13. 13. Dobler S, Petschenka G, Pankoke H. Coping with toxic plant compounds—the insect's perspective on iridoid glycosides and cardenolides. Phytochemistry. 2011;72(13):1593–604. Epub 2011/05/31. pmid:21620425.
  14. 14. Rafter JL, Agrawal AA, Preisser EL. Chinese mantids gut toxic monarch caterpillars: avoidance of prey defence? Ecological Entomology. 2013;38(1):76–82.
  15. 15. Hammer TJ, Bowers MD. Gut microbes may facilitate insect herbivory of chemically defended plants. Oecologia. 2015;179(1):1–14. Epub 2015/05/06. pmid:25936531.
  16. 16. Mebs D, Wunder C, Pogoda W, Toennes SW. Feeding on toxic prey. The praying mantis (Mantodea) as predator of poisonous butterfly and moth (Lepidoptera) caterpillars. Toxicon. 2017;131:16–9. pmid:28300580.
  17. 17. Rafter JL, Gonda-King L, Niesen D, Seeram NP, Rigsby CM, Preisser EL. Impact of consuming ‘toxic’ monarch caterpillars on adult chinese mantid mass gain and fecundity. Insects. 2017;8(1). pmid:28218646; PubMed Central PMCID: PMCPMC5371951.
  18. 18. Rafter JL, Vendettuoli JF, Gonda-King L, Niesen D, Seeram NP, Rigsby CM, et al. Pretty picky for a generalist: Impacts of toxicity and nutritional quality on mantid prey processing. Environ Entomol. 2017;46(3):626–32. pmid:28334410.
  19. 19. Harishankar MK, Sasikala C, Ramya M. Efficiency of the intestinal bacteria in the degradation of the toxic pesticide, chlorpyrifos. 3 Biotech. 2013;3(2):137–42. pmid:28324568; PubMed Central PMCID: PMCPMC3597131.
  20. 20. Speed MP, Ruxton GD. Ecological pharmacodynamics: prey toxin evolution depends on the physiological characteristics of predators. Animal Behaviour. 2014;98:53–67.
  21. 21. Zvereva EL, Kozlov MV. The costs and effectiveness of chemical defenses in herbivorous insects: a meta-analysis. Ecol Monograph. 2016;86(1):107–24.
  22. 22. Almeida LG, Moraes LA, Trigo JR, Omoto C, Consoli FL. The gut microbiota of insecticide-resistant insects houses insecticide-degrading bacteria: A potential source for biotechnological exploitation. PLoS One. 2017;12(3):e0174754. pmid:28358907; PubMed Central PMCID: PMCPMC5373613.
  23. 23. Inward D, Beccaloni G, Eggleton P. Death of an order: a comprehensive molecular phylogenetic study confirms that termites are eusocial cockroaches. Biol Lett. 2007;3(3):331–5. pmid:17412673; PubMed Central PMCID: PMCPMC2464702.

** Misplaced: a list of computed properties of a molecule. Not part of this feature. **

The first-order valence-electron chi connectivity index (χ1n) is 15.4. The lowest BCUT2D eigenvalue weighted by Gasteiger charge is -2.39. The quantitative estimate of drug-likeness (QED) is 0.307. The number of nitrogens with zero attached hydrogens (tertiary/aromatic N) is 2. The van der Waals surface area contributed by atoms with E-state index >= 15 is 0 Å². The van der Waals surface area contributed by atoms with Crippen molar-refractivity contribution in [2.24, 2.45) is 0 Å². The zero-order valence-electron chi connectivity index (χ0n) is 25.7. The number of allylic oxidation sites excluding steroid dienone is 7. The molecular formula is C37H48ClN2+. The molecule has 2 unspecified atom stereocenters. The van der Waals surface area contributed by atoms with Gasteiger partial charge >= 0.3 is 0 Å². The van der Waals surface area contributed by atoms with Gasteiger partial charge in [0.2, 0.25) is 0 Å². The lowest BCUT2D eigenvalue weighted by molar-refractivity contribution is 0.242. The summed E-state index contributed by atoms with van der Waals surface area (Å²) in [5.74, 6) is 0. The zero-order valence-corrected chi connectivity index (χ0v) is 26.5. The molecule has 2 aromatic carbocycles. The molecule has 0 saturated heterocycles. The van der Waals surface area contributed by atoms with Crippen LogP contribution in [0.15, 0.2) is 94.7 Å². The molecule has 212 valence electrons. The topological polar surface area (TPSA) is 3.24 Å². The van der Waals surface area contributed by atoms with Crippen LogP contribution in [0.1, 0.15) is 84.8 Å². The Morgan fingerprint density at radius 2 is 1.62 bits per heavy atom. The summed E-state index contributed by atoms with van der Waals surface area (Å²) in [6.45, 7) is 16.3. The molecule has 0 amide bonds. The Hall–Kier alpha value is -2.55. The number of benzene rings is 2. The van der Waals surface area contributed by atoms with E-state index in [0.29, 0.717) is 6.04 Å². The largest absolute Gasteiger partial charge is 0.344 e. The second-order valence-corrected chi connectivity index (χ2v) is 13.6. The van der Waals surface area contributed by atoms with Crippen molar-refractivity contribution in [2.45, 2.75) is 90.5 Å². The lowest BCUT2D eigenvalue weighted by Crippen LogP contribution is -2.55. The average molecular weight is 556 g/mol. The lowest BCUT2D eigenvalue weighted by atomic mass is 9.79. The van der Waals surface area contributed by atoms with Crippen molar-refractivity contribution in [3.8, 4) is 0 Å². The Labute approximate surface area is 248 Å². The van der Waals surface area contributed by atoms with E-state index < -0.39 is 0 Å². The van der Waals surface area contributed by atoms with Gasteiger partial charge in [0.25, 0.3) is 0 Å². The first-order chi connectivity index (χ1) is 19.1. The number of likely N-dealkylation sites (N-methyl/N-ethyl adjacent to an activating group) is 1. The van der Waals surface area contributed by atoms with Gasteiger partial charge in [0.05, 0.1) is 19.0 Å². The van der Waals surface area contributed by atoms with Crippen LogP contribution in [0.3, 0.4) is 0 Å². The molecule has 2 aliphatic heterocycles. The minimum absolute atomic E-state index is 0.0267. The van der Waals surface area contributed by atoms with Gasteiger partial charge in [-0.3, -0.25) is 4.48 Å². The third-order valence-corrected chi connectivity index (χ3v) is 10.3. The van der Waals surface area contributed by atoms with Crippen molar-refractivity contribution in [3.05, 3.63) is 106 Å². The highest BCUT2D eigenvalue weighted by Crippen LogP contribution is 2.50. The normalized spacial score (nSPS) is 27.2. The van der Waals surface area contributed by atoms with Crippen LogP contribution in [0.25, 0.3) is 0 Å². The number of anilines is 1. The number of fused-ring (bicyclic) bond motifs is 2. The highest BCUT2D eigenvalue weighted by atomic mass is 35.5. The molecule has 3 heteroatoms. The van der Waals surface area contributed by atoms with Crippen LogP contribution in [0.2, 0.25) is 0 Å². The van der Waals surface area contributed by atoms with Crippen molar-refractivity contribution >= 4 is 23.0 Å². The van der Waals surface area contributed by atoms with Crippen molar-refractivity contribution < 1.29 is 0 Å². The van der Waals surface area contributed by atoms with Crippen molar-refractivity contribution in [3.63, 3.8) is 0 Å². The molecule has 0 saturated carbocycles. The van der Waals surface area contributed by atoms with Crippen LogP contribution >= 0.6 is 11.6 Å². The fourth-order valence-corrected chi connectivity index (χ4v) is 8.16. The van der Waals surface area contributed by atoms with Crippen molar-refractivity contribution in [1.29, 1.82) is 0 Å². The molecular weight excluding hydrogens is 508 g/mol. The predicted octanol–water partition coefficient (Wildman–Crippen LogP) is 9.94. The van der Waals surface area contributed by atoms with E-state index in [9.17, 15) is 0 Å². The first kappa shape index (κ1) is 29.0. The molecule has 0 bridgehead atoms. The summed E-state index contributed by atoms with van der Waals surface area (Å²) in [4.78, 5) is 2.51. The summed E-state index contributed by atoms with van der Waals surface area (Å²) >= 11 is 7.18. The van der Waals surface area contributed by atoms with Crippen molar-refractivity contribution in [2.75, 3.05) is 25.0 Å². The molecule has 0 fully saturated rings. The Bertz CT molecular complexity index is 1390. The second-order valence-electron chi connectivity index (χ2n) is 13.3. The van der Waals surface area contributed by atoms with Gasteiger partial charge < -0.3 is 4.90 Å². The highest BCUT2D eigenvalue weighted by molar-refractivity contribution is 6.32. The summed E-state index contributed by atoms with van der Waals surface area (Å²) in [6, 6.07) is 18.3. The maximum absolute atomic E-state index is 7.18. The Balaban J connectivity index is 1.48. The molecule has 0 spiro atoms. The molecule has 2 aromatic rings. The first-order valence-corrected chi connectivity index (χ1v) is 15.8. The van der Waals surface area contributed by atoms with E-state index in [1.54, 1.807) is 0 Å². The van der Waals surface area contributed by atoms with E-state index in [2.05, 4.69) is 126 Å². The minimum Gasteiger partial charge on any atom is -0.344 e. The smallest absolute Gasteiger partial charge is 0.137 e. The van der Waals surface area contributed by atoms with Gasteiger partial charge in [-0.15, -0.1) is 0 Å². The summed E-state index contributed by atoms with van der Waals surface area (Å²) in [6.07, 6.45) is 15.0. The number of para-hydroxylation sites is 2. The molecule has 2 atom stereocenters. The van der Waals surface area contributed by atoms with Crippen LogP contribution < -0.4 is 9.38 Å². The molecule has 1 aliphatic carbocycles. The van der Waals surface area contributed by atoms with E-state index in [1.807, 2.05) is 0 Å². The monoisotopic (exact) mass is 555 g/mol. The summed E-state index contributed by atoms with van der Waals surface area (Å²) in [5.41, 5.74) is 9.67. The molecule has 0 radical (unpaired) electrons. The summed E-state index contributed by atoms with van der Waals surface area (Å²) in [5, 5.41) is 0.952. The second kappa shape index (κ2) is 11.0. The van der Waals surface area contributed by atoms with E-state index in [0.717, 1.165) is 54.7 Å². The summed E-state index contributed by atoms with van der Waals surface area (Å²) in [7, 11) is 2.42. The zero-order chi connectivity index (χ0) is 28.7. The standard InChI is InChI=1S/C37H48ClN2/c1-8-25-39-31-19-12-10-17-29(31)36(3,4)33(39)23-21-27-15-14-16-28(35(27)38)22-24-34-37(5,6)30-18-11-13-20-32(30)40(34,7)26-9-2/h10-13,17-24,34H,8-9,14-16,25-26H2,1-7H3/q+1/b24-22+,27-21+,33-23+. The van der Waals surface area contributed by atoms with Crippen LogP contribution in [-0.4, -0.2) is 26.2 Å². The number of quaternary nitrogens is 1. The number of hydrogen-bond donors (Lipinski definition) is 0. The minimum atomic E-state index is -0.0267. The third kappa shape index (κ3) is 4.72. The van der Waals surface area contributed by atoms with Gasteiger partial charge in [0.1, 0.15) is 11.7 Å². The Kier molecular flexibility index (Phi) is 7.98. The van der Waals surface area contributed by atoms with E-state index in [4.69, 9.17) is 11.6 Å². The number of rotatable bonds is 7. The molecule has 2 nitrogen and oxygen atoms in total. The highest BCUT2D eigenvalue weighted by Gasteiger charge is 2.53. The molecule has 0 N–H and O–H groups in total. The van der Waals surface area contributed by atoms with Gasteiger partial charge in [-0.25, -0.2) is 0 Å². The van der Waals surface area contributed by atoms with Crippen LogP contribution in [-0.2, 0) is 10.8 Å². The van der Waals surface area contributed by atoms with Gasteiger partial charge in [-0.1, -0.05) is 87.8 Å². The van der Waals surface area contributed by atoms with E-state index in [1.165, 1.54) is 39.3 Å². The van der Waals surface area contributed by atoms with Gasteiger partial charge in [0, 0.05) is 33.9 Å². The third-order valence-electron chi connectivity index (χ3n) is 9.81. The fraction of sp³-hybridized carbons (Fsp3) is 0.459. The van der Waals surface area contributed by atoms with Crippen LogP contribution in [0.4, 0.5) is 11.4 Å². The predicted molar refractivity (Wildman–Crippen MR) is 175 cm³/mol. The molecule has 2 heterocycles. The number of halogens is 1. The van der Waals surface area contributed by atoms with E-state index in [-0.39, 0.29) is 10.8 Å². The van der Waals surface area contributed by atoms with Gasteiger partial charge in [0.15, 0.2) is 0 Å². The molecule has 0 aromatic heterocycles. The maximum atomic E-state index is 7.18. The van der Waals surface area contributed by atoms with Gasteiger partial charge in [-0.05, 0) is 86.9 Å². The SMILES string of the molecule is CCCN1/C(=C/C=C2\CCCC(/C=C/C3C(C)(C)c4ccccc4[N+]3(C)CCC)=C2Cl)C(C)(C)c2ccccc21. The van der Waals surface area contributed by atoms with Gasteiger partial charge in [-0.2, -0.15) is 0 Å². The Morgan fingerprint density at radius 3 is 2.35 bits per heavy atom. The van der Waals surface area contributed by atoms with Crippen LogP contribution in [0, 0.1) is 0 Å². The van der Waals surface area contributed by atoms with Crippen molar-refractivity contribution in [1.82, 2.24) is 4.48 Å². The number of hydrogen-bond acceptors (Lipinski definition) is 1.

24. 24. Schauer C, Thompson CL, Brune A. The bacterial community in the gut of the Cockroach Shelfordella lateralis reflects the close evolutionary relatedness of cockroaches and termites. Appl Environ Microbiol. 2012;78(8):2758–67. pmid:22327579; PubMed Central PMCID: PMCPMC3318830.
  25. 25. Bertino-Grimaldi D, Medeiros MN, Vieira RP, Cardoso AM, Turque AS, Silveira CB, et al. Bacterial community composition shifts in the gut of Periplaneta americana fed on different lignocellulosic materials. Springerplus. 2013;2:609. pmid:24324923; PubMed Central PMCID: PMCPMC3855920.
  26. 26. Schauer C, Thompson C, Brune A. Pyrotag sequencing of the gut microbiota of the cockroach Shelfordella lateralis reveals a highly dynamic core but only limited effects of diet on community structure. PLoS One. 2014;9(1):e85861. pmid:24454939; PubMed Central PMCID: PMCPMC3893267.
  27. 27. Mikaelyan A, Thompson CL, Hofer MJ, Brune A. The deterministic assembly of complex bacterial communities in germ-free cockroach guts. Appl Environ Microbiol. 2015. pmid:26655763.
  28. 28. Pérez-Cobas AE, Maiques E, Angelova A, Carrasco P, Moya A, Latorre A. Diet shapes the gut microbiota of the omnivorous cockroach Blattella germanica. FEMS Microbiol Ecol. 2015;91(4). pmid:25764470.
  29. 29. Berlanga M, Guerrero R. The holobiont concept: the case of xylophagous termites and cockroaches. Symbiosis. 2016;68(1–3):49–60.
  30. 30. Tinker KA, Ottesen EA. The core gut microbiome of the American cockroach, Periplaneta americana, is stable and resilient to dietary shifts. Appl Environ Microbiol. 2016;82(22):6603–10. pmid:27590811; PubMed Central PMCID: PMCPMC5086554.
  31. 31. Reitze M, Nentwig W. Comaprative investigations into the feeding ecology of six Mantodea species. Oecologia. 1991;86:568–74. pmid:28313339
  32. 32. Hanlon JC, Holwell GI, Heberstein ME. Pollinator deception in the orchid mantis. Am Nat. 2014;183(1):126–32. pmid:24334741
  33. 33. Hurd LE, Dehart PA, Taylor JM, Campbell MC, Shearer MM. The ontogenetically variable trophic niche of a praying mantid revealed by stable isotope analysis. Environ Entomol. 2015;44(2):239–45. pmid:26313177.
  34. 34. Fukudome M, Yamawaki Y. Behavioural interactions between the lizard Takydromus tachydromoides and the praying mantis Tenodera aridifolia suggest reciprocal predation between them. J Ethol. 2016;34(3):231–41. pmid:27829700; PubMed Central PMCID: PMCPMC5080302.
  35. 35. Arkin RC, Ali K, Weitzenfeld A, Cervantes-Peréz F. Behavioral models of the praying mantis as a basis for robotic behavior. Rob Auton Syst. 2000;32(1):39–60.
  36. 36. Nityananda V, Bissianna G, Tarawneh G, Read J. Small or far away? Size and distance perception in the praying mantis. Philos Trans R Soc Lond B Biol Sci. 2016;371(1697). Epub 2016/06/09. pmid:27269605; PubMed Central PMCID: PMCPMC4901456.
  37. 37. Carle T, Watanabe H, Yamawaki Y, Yokohari F. Organization of the antennal lobes in the praying mantis (Tenodera aridifolia). J Comp Neurol. 2017;525(7):1685–706. Epub 2016/12/22. pmid:28001299.
  38. 38. Nityananda V, Tarawneh G, Errington S, Serrano-Pedraza I, Read J. The optomotor response of the praying mantis is driven predominantly by the central visual field. J Comp Physiol A Neuroethol Sens Neural Behav Physiol. 2017;203(1):77–87. pmid:28005254; PubMed Central PMCID: PMCPMC5263207.